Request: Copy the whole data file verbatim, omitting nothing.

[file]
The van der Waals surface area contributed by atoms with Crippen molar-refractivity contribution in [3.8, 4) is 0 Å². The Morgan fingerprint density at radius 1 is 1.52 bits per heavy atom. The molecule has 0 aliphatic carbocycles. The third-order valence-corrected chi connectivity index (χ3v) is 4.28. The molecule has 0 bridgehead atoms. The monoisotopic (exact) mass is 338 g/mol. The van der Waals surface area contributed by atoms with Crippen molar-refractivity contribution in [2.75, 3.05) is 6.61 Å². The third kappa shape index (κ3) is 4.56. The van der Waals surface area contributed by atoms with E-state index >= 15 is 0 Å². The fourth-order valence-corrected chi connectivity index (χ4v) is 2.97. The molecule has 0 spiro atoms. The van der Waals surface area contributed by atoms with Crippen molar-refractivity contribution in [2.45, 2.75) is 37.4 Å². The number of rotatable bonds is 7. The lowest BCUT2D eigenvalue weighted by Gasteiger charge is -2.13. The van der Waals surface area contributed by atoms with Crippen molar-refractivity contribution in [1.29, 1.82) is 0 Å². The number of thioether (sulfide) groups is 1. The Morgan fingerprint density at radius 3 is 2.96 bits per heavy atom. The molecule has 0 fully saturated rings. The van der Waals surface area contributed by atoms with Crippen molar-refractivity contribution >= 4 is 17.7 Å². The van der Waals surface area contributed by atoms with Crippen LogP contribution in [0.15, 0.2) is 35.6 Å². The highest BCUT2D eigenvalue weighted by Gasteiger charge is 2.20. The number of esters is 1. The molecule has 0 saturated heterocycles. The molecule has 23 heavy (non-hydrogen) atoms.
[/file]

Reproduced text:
The van der Waals surface area contributed by atoms with Crippen molar-refractivity contribution in [3.8, 4) is 0 Å². The Morgan fingerprint density at radius 1 is 1.52 bits per heavy atom. The molecule has 0 aliphatic carbocycles. The third-order valence-corrected chi connectivity index (χ3v) is 4.28. The molecule has 0 bridgehead atoms. The monoisotopic (exact) mass is 338 g/mol. The van der Waals surface area contributed by atoms with Crippen molar-refractivity contribution in [2.75, 3.05) is 6.61 Å². The third kappa shape index (κ3) is 4.56. The van der Waals surface area contributed by atoms with E-state index >= 15 is 0 Å². The fourth-order valence-corrected chi connectivity index (χ4v) is 2.97. The molecule has 0 spiro atoms. The van der Waals surface area contributed by atoms with Crippen molar-refractivity contribution in [2.45, 2.75) is 37.4 Å². The number of rotatable bonds is 7. The lowest BCUT2D eigenvalue weighted by Gasteiger charge is -2.13. The van der Waals surface area contributed by atoms with Crippen molar-refractivity contribution in [1.29, 1.82) is 0 Å². The number of thioether (sulfide) groups is 1. The Morgan fingerprint density at radius 3 is 2.96 bits per heavy atom. The molecule has 0 fully saturated rings. The van der Waals surface area contributed by atoms with Crippen molar-refractivity contribution >= 4 is 17.7 Å². The van der Waals surface area contributed by atoms with Crippen LogP contribution in [0.15, 0.2) is 35.6 Å². The highest BCUT2D eigenvalue weighted by Gasteiger charge is 2.20. The number of esters is 1. The molecule has 0 saturated heterocycles. The molecule has 23 heavy (non-hydrogen) atoms.